Happy New Year.
President Obama signed the National Defense Authorization Act (NDAA) today, allowing indefinite detention to be codified into law. As you know, the White House had threatened to veto an earlier version of the NDAA but reversed course shortly before Congress voted on the final bill. While President Obama issued a signing statement saying he had “serious reservations” about the provisions, the statement only applies to how his administration would use it and would not affect how the law is interpreted by subsequent administrations.
The statute is particularly dangerous because it has no temporal or geographic limitations, and can be used by this and future presidents to militarily detain people captured far from any battlefield.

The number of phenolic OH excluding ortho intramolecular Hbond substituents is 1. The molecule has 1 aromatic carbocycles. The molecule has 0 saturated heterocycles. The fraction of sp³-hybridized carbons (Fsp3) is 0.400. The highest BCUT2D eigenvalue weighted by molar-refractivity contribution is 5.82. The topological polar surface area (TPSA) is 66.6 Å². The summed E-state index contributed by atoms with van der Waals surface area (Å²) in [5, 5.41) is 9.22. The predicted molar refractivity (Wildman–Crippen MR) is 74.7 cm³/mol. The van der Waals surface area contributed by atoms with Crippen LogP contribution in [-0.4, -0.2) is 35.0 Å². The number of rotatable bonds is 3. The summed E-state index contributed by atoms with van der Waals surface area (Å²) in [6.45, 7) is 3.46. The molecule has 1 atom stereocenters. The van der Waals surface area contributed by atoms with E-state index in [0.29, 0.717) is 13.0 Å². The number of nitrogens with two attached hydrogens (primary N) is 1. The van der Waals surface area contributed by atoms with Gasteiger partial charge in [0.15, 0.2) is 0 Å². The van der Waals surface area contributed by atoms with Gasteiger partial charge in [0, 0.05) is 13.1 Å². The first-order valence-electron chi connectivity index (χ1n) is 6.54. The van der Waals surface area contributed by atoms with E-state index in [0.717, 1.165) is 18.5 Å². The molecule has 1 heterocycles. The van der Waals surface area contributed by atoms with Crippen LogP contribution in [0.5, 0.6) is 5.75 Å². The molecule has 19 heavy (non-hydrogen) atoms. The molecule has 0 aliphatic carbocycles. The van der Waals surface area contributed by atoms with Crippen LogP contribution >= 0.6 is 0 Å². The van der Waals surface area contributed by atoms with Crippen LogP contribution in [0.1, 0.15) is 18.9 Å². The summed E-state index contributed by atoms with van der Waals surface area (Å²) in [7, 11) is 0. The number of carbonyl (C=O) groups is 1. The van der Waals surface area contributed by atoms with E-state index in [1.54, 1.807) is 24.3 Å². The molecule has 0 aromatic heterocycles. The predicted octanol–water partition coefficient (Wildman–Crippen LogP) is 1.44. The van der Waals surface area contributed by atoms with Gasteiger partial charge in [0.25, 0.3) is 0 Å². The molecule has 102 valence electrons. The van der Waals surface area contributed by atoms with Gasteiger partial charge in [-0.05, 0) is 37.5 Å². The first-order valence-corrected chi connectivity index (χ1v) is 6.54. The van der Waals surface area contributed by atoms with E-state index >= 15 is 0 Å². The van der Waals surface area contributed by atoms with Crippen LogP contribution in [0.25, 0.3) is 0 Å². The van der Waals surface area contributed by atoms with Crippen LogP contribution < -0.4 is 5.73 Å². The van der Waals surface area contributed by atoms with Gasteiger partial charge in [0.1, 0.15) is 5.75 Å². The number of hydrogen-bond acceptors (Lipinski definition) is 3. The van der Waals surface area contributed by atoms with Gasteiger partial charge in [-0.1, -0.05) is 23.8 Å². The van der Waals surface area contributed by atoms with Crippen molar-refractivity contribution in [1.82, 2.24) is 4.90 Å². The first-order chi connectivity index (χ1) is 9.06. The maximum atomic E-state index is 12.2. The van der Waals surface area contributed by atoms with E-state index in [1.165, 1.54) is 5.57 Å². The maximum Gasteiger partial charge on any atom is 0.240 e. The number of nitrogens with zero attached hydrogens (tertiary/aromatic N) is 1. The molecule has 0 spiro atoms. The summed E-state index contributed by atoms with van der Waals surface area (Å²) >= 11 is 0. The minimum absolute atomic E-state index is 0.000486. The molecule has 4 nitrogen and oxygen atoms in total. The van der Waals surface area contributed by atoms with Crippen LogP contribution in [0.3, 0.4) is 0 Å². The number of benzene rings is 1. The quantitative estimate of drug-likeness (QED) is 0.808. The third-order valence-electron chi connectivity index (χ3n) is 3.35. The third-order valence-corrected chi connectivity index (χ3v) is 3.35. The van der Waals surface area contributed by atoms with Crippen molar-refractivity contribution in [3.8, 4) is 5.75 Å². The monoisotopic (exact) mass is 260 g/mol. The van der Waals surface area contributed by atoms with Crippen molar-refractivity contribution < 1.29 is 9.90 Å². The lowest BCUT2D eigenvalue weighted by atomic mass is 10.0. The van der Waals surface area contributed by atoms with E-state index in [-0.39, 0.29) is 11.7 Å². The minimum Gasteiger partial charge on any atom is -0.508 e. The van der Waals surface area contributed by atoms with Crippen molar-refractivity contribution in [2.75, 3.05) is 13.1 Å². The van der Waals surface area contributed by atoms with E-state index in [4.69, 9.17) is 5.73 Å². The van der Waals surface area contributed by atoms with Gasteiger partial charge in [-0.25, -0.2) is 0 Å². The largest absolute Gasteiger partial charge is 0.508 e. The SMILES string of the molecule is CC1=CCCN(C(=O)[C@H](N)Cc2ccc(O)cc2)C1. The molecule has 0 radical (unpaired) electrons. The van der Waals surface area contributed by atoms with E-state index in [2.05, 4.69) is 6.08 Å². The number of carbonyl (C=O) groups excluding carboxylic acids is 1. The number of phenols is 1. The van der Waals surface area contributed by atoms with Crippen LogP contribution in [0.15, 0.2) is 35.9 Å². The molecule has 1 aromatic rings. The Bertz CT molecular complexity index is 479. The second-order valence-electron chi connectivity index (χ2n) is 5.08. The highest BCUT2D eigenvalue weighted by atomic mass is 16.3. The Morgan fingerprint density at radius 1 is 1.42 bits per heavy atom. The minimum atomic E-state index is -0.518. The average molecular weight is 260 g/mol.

Under the Bush administration, similar claims of worldwide detention authority were used to hold even a U.S. citizen detained on U.S. soil in military custody, and many in Congress now assert that the NDAA should be used in the same way again. The ACLU believes that any military detention of American citizens or others within the United States is unconstitutional and illegal, including under the NDAA. In addition, the breadth of the NDAA’s detention authority violates international law because it is not limited to people captured in the context of an actual armed conflict as required by the laws of war.